Principled Progressive: Fear and Loathing in the Swing States

Mitt Romney did not intend to run a campaign based on fear and loathing, but somehow that is exactly what he’s wound up doing. When the presidential campaign was just getting under way, back in 2011, Romney had a much more sunny campaign strategy, one taken right out of the political science literature: talk about nothing but jobs and the economy, and let the dismal labor market sweep President Barack Obama out of the White House. After the entirely avoidable Summer Debt Ceiling Crisis of 2011, this strategy made perfect sense. Unemployment was persistently high and Obama’s approval ratings hovered somewhere in low 40’s. Unemployment remains unacceptably high a year later, but Romney’s strategy has shifted away from pinning the blame on the donkeys towards stirring up contempt towards those that are different and, in the minds of Romney supporters, unworthy.

Consider two pillars of Romney’s campaign: attacking Obama on welfare waivers and attacking Obama on his ‘contempt for small business and entrepreneurialism’ i.e. “you didn’t build that.” Both of these attacks are based on a bald-faced lie or distortion, and both of these attacks build Romney’s newly preferred narrative that Obama is someone foreign to the American experience who wants to take the America we know and love away, take it away from hardworking folks and transform it into something unrecognizable and undesirable.

The “you didn’t build that” attack sets the mood for the aforementioned narrative Romney has been pushing as of late. Several weeks ago Obama did a very poor Elizabeth Warren impression and said corporations didn’t build the infrastructure that allows them to compete. The Romney campaign, which has made an art form of taking the President’s remarks out of context, ran with it and even made a theme of the day based on Obama’s horrendous phrasing for the Republican National Convention. Here, Romney is stroking the fears of business people, and those that wish to build a business, by implying that Obama does not appreciate the importance of entrepreneurship to the American way of life, and what’s more, that Obama is actively seeking to break the entrepreneurial spirit that has to this point driven America forward.

Next, let’s examine Romney’s welfare waiver attacks. If you don’t live in a swing state or you don’t follow the campaign extremely closely, you might have missed this line of attack. It isn’t being widely reported in the media, and Romney isn’t talking about it much, outside of purchasing a massive amount of airtime to run ads on this line of attack. What little is being discussed about the attack ad is how laughably and demonstrably false it is. But the ad, which accuses Obama of gutting welfare reform by granting waivers to states on mandated work requirements, serves its purpose, the same purpose as Reagan’s infamous welfare queen attacks in the 70’s, to convince white working to middle class voters that their hard earned tax dollars are being given to non-working welfare recipients, or to put it bluntly, black people.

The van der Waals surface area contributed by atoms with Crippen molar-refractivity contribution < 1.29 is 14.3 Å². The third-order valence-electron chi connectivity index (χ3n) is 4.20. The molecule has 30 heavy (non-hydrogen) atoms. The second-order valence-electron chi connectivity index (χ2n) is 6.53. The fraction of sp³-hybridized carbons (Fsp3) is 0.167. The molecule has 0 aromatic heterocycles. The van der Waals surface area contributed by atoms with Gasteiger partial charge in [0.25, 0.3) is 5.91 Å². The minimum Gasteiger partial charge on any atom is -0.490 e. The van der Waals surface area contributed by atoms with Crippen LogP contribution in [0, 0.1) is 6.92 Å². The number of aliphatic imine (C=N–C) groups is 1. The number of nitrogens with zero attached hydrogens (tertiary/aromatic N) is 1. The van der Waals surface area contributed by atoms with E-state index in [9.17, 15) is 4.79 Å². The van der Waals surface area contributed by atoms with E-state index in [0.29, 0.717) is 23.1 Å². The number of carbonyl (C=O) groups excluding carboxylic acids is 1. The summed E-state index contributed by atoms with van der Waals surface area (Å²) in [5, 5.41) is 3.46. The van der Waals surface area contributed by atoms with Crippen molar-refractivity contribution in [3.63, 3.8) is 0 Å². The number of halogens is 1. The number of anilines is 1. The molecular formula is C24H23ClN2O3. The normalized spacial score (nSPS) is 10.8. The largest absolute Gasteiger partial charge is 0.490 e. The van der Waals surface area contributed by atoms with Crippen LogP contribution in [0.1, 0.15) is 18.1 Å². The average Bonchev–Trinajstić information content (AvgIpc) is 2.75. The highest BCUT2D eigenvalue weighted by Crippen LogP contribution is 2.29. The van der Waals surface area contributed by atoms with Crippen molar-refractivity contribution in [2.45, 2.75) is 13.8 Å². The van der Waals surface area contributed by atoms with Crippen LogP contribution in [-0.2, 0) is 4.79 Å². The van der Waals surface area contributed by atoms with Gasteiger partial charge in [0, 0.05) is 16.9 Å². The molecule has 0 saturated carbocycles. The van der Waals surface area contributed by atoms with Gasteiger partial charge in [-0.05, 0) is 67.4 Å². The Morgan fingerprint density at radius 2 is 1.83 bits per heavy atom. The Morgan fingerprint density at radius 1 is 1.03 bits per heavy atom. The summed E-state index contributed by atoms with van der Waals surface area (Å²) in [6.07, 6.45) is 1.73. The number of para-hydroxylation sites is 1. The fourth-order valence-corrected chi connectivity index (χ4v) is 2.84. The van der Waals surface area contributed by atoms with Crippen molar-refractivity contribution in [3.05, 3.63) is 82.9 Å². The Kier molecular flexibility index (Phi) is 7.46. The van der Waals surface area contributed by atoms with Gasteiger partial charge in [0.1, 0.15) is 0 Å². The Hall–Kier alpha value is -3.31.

While the subtle racial component of the ad is bad enough, in the context of over 8 percent unemployment, this attack takes on a whole new layer of meaning. Unemployed and underemployed voters look at this mythical new handout and ask why they haven’t received any of it. Meanwhile, those that are still fully employed ask why their tax dollars are going towards people who, they believe, don’t fully deserve it. It is an awfully clever attack for somebody that wants you to believe that the first African American president is trying to conduct a secret transfer of wealth to his fellow African Americans. Too bad it doesn’t have a shred of truth to it. It is an ugly display of race bating that is supposed to play on the fears that divide us. And based on the juice that the Romney campaign is putting behind this attack, they clearly think it is working. They have left their previous campaign based on discontent with the Obama economy behind, and are now waging a campaign fueled only by angry, divisive lies.

However, I would be disingenuous if I said that Obama wasn’t also running a campaign with a heavy component of fear and loathing. He is. Democrats want you to loath Romney’s business practices, his lack of transparency regarding his taxes, his unabashed 1%-ness. Obama wants you to be afraid of a Romney occupied White House and a Republican Congress that would funnel wealth from the middle class to the wealthy, eliminate supports for the weakest among us, turn the clock back on homosexual and women’s rights to the state they were in in the 1950s, limit young people’s access to education, and fundamentally transform the structure of Medicare for those under 55 years old. Of course, the Ryan-Romney ticket does actually want to do all those things. Maybe after the conventions things will change, but for now, hope and change have left the building. Fear and loathing are here to stay.


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